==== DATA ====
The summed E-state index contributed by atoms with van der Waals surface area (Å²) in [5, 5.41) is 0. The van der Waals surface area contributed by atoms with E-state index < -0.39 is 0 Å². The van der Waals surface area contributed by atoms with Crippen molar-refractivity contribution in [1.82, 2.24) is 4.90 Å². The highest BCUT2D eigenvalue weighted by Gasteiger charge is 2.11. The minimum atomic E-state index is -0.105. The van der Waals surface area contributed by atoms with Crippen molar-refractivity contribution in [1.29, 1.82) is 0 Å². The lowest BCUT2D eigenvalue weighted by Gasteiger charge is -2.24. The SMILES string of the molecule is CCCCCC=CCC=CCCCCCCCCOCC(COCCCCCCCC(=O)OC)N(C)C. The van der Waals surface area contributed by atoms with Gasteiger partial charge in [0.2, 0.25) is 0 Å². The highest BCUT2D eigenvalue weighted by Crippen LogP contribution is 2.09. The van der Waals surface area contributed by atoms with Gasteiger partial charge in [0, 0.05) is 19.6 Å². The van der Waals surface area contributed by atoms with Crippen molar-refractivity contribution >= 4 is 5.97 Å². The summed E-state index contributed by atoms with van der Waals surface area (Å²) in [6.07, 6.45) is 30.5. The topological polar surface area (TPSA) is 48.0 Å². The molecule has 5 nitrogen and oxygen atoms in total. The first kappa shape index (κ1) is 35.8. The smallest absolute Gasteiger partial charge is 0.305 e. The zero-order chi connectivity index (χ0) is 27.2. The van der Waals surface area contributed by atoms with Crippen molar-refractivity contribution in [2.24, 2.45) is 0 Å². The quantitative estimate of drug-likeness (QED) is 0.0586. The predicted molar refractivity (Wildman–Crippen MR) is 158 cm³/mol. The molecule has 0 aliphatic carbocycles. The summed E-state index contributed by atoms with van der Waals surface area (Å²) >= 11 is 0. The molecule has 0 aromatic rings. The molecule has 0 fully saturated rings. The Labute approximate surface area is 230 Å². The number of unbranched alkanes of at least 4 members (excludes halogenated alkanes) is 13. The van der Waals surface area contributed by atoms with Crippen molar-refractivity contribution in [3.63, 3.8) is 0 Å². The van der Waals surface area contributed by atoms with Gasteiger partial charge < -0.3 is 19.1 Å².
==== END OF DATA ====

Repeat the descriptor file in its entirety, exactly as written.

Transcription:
The summed E-state index contributed by atoms with van der Waals surface area (Å²) in [5, 5.41) is 0. The van der Waals surface area contributed by atoms with E-state index < -0.39 is 0 Å². The van der Waals surface area contributed by atoms with Crippen molar-refractivity contribution in [1.82, 2.24) is 4.90 Å². The highest BCUT2D eigenvalue weighted by Gasteiger charge is 2.11. The minimum atomic E-state index is -0.105. The van der Waals surface area contributed by atoms with Crippen molar-refractivity contribution in [1.29, 1.82) is 0 Å². The lowest BCUT2D eigenvalue weighted by Gasteiger charge is -2.24. The SMILES string of the molecule is CCCCCC=CCC=CCCCCCCCCOCC(COCCCCCCCC(=O)OC)N(C)C. The van der Waals surface area contributed by atoms with Gasteiger partial charge in [0.2, 0.25) is 0 Å². The highest BCUT2D eigenvalue weighted by Crippen LogP contribution is 2.09. The van der Waals surface area contributed by atoms with Gasteiger partial charge in [0, 0.05) is 19.6 Å². The van der Waals surface area contributed by atoms with Crippen molar-refractivity contribution >= 4 is 5.97 Å². The summed E-state index contributed by atoms with van der Waals surface area (Å²) in [6.07, 6.45) is 30.5. The topological polar surface area (TPSA) is 48.0 Å². The molecule has 5 nitrogen and oxygen atoms in total. The first kappa shape index (κ1) is 35.8. The smallest absolute Gasteiger partial charge is 0.305 e. The zero-order chi connectivity index (χ0) is 27.2. The van der Waals surface area contributed by atoms with Crippen molar-refractivity contribution in [2.24, 2.45) is 0 Å². The quantitative estimate of drug-likeness (QED) is 0.0586. The predicted molar refractivity (Wildman–Crippen MR) is 158 cm³/mol. The molecule has 0 aliphatic carbocycles. The summed E-state index contributed by atoms with van der Waals surface area (Å²) >= 11 is 0. The molecule has 0 aromatic rings. The molecule has 0 fully saturated rings. The Labute approximate surface area is 230 Å². The number of unbranched alkanes of at least 4 members (excludes halogenated alkanes) is 13. The van der Waals surface area contributed by atoms with Crippen molar-refractivity contribution in [3.63, 3.8) is 0 Å². The van der Waals surface area contributed by atoms with Gasteiger partial charge < -0.3 is 19.1 Å².